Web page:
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Lessons Learned Implementing Scrum

Lessons Learned Implementing Scrum

Personal insights, tips and stories you could use.
(slides you can read offline, expect plenty of text :))

Oren Ellenbogen

May 27, 2013

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  1. • Engineer at Commerce Sciences • Curator of SoftwareLeadWeekly •

    ex. Delver (Sears IL) Director of Engineering Blog: lnbogen.com @orenellenbogen SoftwareLeadWeekly.com + Oren Ellenbogen
  2. • Implemented Scrum at Delver from Day 1 – Sprints

    of 3 weeks. – Version deployed at the end of each sprint. – Retrospective at the end of each sprint. • No (official) Scrum Master • Daily Standup Meeting at 10:30 • Managed to scale it as we go (details to follow)
  3. The important stuff: • What are we trying to achieve

    with it? – Openness, short feedback loops, team building, fun, focus, celebrate success. • Can this process fit our people? – “We want to work with people who […] in an environment where […]” – Write it down, use it as a goal. Adjust process to people, not the other way around. • Will it scale? – People should believe that process value > cost. – If people afraid it won’t fit as the company grows, they will be reluctant to support it. – Everyone should be able to explain the motivation behind it (not only the rituals) Stop worrying about: • DSM time, Scrum Master, Sprint length etc.
  4. • Sprint length was changed to 2 weeks. – Increase

    release cycles, quicker product changes. • We hated the “no touch” sprints, so we changed it. – Business needs to adjust, we shouldn’t hold back. – Take out other features that weren’t started instead. • Sprints were decoupled from releases – We believed that sprint is a planning unit, not a release unit. Allowed us to move toward Continuous Delivery. • We conducted “Sprint Retrospection” once a month. – To reduce amount of meetings. – We also had release retrospections when needed. • We started to use Feature Ownership & Poker Planning – To prepare our company for growth. – (More details to follow)
  5. Distributing culture values by letting everyone to participate & lead.

    • Responsible to deliver feature, end-to-end – (including deployment & support) – We also had QA FO and Ops FO to join Dev FO. – Worked directly with Product. • Why? – Things happen when you’re not there. • Let them teach others. Have some faith, they will surprise you. – “One man show” is actually a good thing, if everyone gets to do it. • Skill: communicate with Product, Development, QA, Ops. • Skill: conduct retrospection and drive actions from it. • Own failures & successes. – Great chance for people to practice leadership. • Lead by example first. • Learn how difficult yet rewarding it can be. – Great chance for team lead to learn how to mentor their teammates. • Learn how to give feedback and push people to improve. • Learn who’s doing it to gain control and who’s doing it to empower others (team lead candidates?). – If you have strong FOs in your team, you’re on the right track to scalable company.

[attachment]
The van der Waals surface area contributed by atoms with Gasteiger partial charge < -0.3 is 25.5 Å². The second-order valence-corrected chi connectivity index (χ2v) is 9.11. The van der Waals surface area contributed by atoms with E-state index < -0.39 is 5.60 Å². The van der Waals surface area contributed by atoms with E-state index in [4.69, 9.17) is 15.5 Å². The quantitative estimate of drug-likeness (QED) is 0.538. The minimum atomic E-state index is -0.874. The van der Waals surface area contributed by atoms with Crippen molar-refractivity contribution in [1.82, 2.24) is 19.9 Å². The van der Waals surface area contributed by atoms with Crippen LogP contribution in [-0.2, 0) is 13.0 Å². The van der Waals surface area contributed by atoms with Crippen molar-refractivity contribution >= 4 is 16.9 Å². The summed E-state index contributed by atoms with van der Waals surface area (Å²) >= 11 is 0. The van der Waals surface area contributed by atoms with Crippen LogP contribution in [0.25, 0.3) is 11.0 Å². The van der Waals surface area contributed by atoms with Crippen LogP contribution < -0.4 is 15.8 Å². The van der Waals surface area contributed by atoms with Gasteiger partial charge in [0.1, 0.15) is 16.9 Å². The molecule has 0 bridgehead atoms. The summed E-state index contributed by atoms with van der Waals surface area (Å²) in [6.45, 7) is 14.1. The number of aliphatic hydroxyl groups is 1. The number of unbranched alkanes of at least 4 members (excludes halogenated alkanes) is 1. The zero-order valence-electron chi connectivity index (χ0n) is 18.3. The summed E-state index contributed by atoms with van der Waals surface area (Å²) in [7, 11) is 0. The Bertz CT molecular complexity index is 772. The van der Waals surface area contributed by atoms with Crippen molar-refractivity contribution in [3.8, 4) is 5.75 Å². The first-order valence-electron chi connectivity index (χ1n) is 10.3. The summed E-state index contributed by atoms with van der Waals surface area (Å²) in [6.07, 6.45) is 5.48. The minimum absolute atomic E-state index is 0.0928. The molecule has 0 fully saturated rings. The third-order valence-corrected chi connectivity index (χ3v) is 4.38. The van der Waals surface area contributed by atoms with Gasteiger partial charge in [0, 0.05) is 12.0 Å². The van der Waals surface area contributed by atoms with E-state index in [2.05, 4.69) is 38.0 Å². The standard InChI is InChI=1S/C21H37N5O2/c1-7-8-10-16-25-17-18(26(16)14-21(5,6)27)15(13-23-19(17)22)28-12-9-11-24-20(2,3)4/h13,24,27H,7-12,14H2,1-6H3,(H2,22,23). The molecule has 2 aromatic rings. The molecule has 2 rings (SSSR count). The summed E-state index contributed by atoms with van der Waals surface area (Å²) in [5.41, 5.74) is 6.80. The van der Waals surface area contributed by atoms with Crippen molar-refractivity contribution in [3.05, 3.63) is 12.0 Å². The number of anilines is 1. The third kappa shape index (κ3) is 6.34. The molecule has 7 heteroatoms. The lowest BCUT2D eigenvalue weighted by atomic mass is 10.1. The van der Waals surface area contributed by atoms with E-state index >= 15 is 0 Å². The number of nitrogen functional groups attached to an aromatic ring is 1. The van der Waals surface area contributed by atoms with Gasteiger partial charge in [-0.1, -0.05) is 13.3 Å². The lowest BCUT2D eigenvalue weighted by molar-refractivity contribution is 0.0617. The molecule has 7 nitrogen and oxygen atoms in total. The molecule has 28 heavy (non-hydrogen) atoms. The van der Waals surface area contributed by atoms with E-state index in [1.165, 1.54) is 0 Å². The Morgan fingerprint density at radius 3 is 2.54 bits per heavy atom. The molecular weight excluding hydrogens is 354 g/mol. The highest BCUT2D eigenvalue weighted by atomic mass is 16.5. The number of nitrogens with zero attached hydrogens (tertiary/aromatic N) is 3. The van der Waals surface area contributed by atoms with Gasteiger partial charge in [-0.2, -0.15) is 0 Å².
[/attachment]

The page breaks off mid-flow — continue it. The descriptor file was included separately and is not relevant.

6. 1. Own a given domain – Deliveries – KPIs (Business

    Metrics) – Work on things that move the needle • It’s your responsibility to provide feedback if you think it’s not the case. 2. Enable company’s scale – Clear the way – Make your people happy (turnover slows us down) – What will happen to your team if we’ll double it? – Always be ready for growth (team lead candidates?) – Delegate as much as possible. – Stay hands-on by working on non-critical features.
  7. • Limits: – 1 hour in total, up to 5

    minutes per estimation. – If feature is too complex: break into “design” + “implementation”. Estimate only “design” part (more on that later.) • We did it to enable scale by: – Improve at the art of estimation • Just like you’re Pair Programming, to get better at programming. – Team ownership • Eliminating “You said 5, but I’m implementing it, and it’s a 13” • Alignment is not always easy: – We had to explain Product • Not only for their immediate benefit (can help, but not time efficient). – We had to explain our Technical Leads • I need them to teach others the right questions to ask. Patience is key.
  8. • Feelings are key: if people feel their technical debt

    is unmanaged, it will demotivate them going forward. – Have an internal backlog. – They have to feel you’re on top of it. – Communicate with your boss & peers – you’re going to invest the right amount of time (not too much, not too little) • Invest in it per feature – Need to carefully understand tradeoffs, of course. • “always leave the system better than you found it” – Estimate it as part of the feature (Poker Planning) • Invest in it per sprint – TIP: set a range (e.g. 1-2 days) and don’t change it too often. – It will force “small improvements” state of mind instead of a technical-debt-sprint.
  9. • Break them into “design” and “implementation(s)” – Goal of

    design: create understanding and estimation of the work required. It does not have to include architecture spec or any other document. – With Product’s help: offer deliverable milestones. • Invest time in the “design” task as soon as you can (assuming the feature is interesting) • Once you’ve got estimation, be willing to change plans – Maybe you can implement 80% of the feature (and value) now. • Be willing to stop after reaching some milestone – Maybe the feature is not as important as initially thought.